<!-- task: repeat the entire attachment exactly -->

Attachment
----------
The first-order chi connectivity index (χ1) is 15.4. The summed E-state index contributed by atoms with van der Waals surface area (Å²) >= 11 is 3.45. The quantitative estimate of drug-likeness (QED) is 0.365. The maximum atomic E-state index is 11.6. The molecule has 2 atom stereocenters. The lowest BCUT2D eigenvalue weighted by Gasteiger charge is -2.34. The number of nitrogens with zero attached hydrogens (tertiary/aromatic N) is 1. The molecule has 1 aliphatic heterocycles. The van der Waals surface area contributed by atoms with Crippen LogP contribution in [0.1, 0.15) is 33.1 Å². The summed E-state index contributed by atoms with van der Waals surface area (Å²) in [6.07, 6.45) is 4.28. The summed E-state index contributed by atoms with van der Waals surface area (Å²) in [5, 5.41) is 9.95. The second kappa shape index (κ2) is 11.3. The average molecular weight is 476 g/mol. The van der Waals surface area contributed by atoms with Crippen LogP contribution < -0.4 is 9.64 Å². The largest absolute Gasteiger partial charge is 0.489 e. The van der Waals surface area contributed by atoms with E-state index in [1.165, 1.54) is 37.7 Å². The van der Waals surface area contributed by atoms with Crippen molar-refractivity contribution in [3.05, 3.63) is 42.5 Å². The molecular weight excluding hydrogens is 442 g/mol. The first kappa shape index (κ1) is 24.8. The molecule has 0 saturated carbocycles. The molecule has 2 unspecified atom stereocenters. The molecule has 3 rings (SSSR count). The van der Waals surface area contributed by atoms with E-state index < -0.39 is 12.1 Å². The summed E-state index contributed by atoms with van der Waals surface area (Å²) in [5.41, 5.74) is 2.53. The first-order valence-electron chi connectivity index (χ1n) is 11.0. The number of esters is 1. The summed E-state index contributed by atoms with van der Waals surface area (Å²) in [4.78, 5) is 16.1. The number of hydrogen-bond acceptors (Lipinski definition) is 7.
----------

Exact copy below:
The first-order chi connectivity index (χ1) is 15.4. The summed E-state index contributed by atoms with van der Waals surface area (Å²) >= 11 is 3.45. The quantitative estimate of drug-likeness (QED) is 0.365. The maximum atomic E-state index is 11.6. The molecule has 2 atom stereocenters. The lowest BCUT2D eigenvalue weighted by Gasteiger charge is -2.34. The number of nitrogens with zero attached hydrogens (tertiary/aromatic N) is 1. The molecule has 1 aliphatic heterocycles. The van der Waals surface area contributed by atoms with Crippen LogP contribution in [0.1, 0.15) is 33.1 Å². The summed E-state index contributed by atoms with van der Waals surface area (Å²) in [6.07, 6.45) is 4.28. The summed E-state index contributed by atoms with van der Waals surface area (Å²) in [5, 5.41) is 9.95. The second kappa shape index (κ2) is 11.3. The average molecular weight is 476 g/mol. The van der Waals surface area contributed by atoms with Crippen LogP contribution < -0.4 is 9.64 Å². The largest absolute Gasteiger partial charge is 0.489 e. The van der Waals surface area contributed by atoms with E-state index in [1.165, 1.54) is 37.7 Å². The van der Waals surface area contributed by atoms with Crippen molar-refractivity contribution in [3.05, 3.63) is 42.5 Å². The molecular weight excluding hydrogens is 442 g/mol. The first kappa shape index (κ1) is 24.8. The molecule has 0 saturated carbocycles. The molecule has 2 unspecified atom stereocenters. The molecule has 3 rings (SSSR count). The van der Waals surface area contributed by atoms with E-state index < -0.39 is 12.1 Å². The summed E-state index contributed by atoms with van der Waals surface area (Å²) in [5.41, 5.74) is 2.53. The first-order valence-electron chi connectivity index (χ1n) is 11.0. The number of esters is 1. The summed E-state index contributed by atoms with van der Waals surface area (Å²) in [4.78, 5) is 16.1. The number of hydrogen-bond acceptors (Lipinski definition) is 7.